Story by Joshua Swanagon, Photos by Jim Cooper (SharpByCoop Photography)
It would be hard to argue against the fact that the Loveless patterns are some of the most influential and copied designs in knifedom.
After getting his start in 1954, selling over one thousand of his “Delaware Maids” model to Abercrombie & Fitch—that he freely admitted was a copy of a Randall design, which he ironically outsold—R.W. Loveless began making his own innovations in 1960, which set him apart.
Responsible for the design of the hollow ground drop point blade, full tapered tangs and screw-type handle fasteners, Loveless has been cited by knife makers and collectors as one of the most innovative custom knife makers in the world. In 1972, Loveless introduced the knife world to 154CM steel and ATS-34 stainless steel and forged the way for using Micarta for handle scale material.
Loveless’ contributions to the knife world carry on today, not only in the materials, construction and innovations he introduced, but also in his iconic designs that can be found in many custom makers catalogs to this day. The Loveless patterns range from hunters to fighters and are elegant in their simplicity, yet robust in their performance.
It is hard to miss a Loveless pattern when you see one, but I never get tired of seeing the different personalization custom makers add when they make a Loveless. As demonstrated in the knives below, each maker has a style of their own—that they add to this classic design—and it is a pleasure to see their interpretation of his iconic designs.
“When a man picks up a knife, there’s an old memory from the collective unconscious that surfaces. A knife is an atavistic experience. It was man’s first tool and weapon. Man was chipping flint into cutting edges before he invented the wheel. No matter how sophisticated we become, a knife takes us back to the cave.” R.W. Loveless, “On the Cutting Edge” Sports Illustrated, July 14, 1980.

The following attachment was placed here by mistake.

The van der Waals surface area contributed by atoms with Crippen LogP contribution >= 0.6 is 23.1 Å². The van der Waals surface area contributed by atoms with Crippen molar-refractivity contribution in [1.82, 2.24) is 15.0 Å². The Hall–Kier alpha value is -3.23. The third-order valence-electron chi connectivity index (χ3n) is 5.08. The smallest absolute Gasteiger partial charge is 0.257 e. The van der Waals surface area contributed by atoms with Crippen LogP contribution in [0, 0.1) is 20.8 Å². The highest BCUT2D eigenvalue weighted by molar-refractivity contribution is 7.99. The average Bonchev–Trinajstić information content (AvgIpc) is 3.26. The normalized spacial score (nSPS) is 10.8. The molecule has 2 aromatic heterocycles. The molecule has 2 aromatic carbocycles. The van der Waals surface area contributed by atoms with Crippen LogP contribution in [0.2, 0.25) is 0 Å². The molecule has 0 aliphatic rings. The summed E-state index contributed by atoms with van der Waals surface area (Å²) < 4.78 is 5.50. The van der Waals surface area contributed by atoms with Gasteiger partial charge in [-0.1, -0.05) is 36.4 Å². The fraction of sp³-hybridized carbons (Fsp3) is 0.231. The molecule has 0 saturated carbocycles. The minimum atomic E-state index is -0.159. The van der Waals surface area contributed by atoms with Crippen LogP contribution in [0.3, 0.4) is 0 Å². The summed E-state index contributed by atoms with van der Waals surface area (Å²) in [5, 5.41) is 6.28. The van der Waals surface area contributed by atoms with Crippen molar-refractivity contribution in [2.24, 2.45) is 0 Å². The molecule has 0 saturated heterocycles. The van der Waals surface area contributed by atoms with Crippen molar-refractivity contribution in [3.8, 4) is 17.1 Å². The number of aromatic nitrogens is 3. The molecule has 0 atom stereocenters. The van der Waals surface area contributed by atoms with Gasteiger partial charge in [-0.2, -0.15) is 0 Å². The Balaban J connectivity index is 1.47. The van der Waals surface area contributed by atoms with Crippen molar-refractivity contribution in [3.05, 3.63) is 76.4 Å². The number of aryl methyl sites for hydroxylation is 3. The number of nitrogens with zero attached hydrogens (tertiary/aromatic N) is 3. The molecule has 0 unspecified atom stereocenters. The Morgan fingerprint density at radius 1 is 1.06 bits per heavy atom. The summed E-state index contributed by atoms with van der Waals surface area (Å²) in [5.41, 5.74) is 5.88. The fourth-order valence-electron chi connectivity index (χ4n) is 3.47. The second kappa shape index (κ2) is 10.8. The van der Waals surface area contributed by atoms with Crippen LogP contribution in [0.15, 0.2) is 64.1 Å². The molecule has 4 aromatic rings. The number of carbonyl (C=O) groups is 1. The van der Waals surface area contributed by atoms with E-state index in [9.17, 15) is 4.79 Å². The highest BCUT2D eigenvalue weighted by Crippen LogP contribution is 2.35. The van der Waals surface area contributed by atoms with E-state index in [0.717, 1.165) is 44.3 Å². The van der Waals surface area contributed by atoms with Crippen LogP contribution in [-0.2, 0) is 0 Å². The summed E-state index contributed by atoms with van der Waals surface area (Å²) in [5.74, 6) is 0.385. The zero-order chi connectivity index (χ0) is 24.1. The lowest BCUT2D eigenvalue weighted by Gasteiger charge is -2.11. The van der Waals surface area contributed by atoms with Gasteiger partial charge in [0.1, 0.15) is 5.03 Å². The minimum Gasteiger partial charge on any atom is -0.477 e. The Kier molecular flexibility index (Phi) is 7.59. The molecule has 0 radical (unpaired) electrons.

With hunting season just around the corner—and already upon some of us—I decided to focus on Loveless’ drop point hunting pattern (with one exception that is not a drop point). But make sure to join us next month as we continue through hunting season with an assortment of beautiful custom hunting knives.
Stay sharp and keep it real. K&G
Model: Full Integral Dropped HunterBlade Material: CPM-154Blade Length: 4 inchesOverall Length: 8.25 inchesHandle Material: Rocky Mountain BighornBolster: Integral CPM-154Website: www.CarlColsonKnives.comFacebook: @CarlColsonKnivesInstagram: @CarlColsonKnives
Model: 3.5-inch Dropped Point HunterBlade Material: RWL-34Blade Length: 3.5 inchOverall Length: Not providedHandle Material: Sambar StagBolster: 416 Stainless SteelNote: This is the rare 3.5-inch Loveless Designed Dropped Point. Made from the original pattern in the Loveless shop, using techniques learned from both Bob Loveless and Jim Merritt.Website: www.LinKnives.comInstagram: @LinKnives
Model: The EndeavorBlade Material: AEB-LBlade Length: 3.75 inchesOverall Length: 8.75 inchesHandle Material: Mammoth IvoryBolster: 416 Stainless SteelWebsite: www.PaulLuskKnives.comFacebook: @PaulLuskKnivesInstagram: @PaulLuskKnives
Model: Muledeer HunterBlade Material: CPM-154Blade Length: 3.5 inchesOverall Length: 8.375 inchesHandle Material: Sheep HornBolster: 303 Stainless SteelWebsite: NoneFacebook: NoneInstagram: None
Model: Loveless Styled Utility HunterBlade Material: CPM-154Blade Length: 4.125 inchesOverall Length: 8.5 inchesHandle Material: Mammoth IvoryBolster: Stainless SteelWebsite: www.JohnAprilKnives.comInstagram: @JohnAprilKnives
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Joshua Swanagon has studied survival in both urban and wilderness environments in Colorado and Michigan for most of his life, while also adding experience in harsher terrains abroad. He utilizes his experience and years of diverse martial arts and combatives training and real world application as a self-defense/combatives instructor, published freelance writer and Field Editor for various magazines in the fields of knives, survival, self-defense and tactical subject matters. Joshua also brings with him his years of experience as Editor of, and Subject Matter Expert for, Knives Illustrated Magazine.
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